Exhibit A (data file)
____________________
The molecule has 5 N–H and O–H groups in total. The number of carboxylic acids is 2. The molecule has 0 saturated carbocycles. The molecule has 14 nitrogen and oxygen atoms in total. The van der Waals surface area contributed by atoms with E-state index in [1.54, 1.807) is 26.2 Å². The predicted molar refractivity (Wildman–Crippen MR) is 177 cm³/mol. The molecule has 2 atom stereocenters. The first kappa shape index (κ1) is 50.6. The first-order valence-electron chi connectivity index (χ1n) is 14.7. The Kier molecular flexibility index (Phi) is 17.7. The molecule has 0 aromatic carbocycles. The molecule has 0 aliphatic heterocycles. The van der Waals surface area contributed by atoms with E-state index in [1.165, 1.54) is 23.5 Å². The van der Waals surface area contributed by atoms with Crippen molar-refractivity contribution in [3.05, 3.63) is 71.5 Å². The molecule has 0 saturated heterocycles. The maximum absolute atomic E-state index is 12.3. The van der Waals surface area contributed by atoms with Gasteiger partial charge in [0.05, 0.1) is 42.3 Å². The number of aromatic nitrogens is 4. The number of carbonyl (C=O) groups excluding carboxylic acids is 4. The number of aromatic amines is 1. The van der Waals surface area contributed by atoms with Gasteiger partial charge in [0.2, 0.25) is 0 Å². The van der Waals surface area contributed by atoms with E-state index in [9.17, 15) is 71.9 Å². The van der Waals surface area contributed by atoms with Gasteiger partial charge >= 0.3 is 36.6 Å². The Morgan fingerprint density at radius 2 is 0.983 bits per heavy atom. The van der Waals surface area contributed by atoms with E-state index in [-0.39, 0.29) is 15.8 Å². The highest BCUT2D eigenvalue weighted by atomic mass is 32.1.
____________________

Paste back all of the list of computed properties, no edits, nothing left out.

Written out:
The molecule has 5 N–H and O–H groups in total. The number of carboxylic acids is 2. The molecule has 0 saturated carbocycles. The molecule has 14 nitrogen and oxygen atoms in total. The van der Waals surface area contributed by atoms with E-state index in [1.54, 1.807) is 26.2 Å². The predicted molar refractivity (Wildman–Crippen MR) is 177 cm³/mol. The molecule has 2 atom stereocenters. The first kappa shape index (κ1) is 50.6. The first-order valence-electron chi connectivity index (χ1n) is 14.7. The Kier molecular flexibility index (Phi) is 17.7. The molecule has 0 aromatic carbocycles. The molecule has 0 aliphatic heterocycles. The van der Waals surface area contributed by atoms with E-state index in [1.165, 1.54) is 23.5 Å². The van der Waals surface area contributed by atoms with Crippen molar-refractivity contribution in [3.05, 3.63) is 71.5 Å². The molecule has 0 saturated heterocycles. The maximum absolute atomic E-state index is 12.3. The van der Waals surface area contributed by atoms with Gasteiger partial charge in [0.05, 0.1) is 42.3 Å². The number of aromatic nitrogens is 4. The number of carbonyl (C=O) groups excluding carboxylic acids is 4. The number of aromatic amines is 1. The van der Waals surface area contributed by atoms with Gasteiger partial charge in [0.2, 0.25) is 0 Å². The van der Waals surface area contributed by atoms with E-state index in [9.17, 15) is 71.9 Å². The van der Waals surface area contributed by atoms with Gasteiger partial charge >= 0.3 is 36.6 Å². The Morgan fingerprint density at radius 2 is 0.983 bits per heavy atom. The van der Waals surface area contributed by atoms with E-state index in [-0.39, 0.29) is 15.8 Å². The highest BCUT2D eigenvalue weighted by atomic mass is 32.1.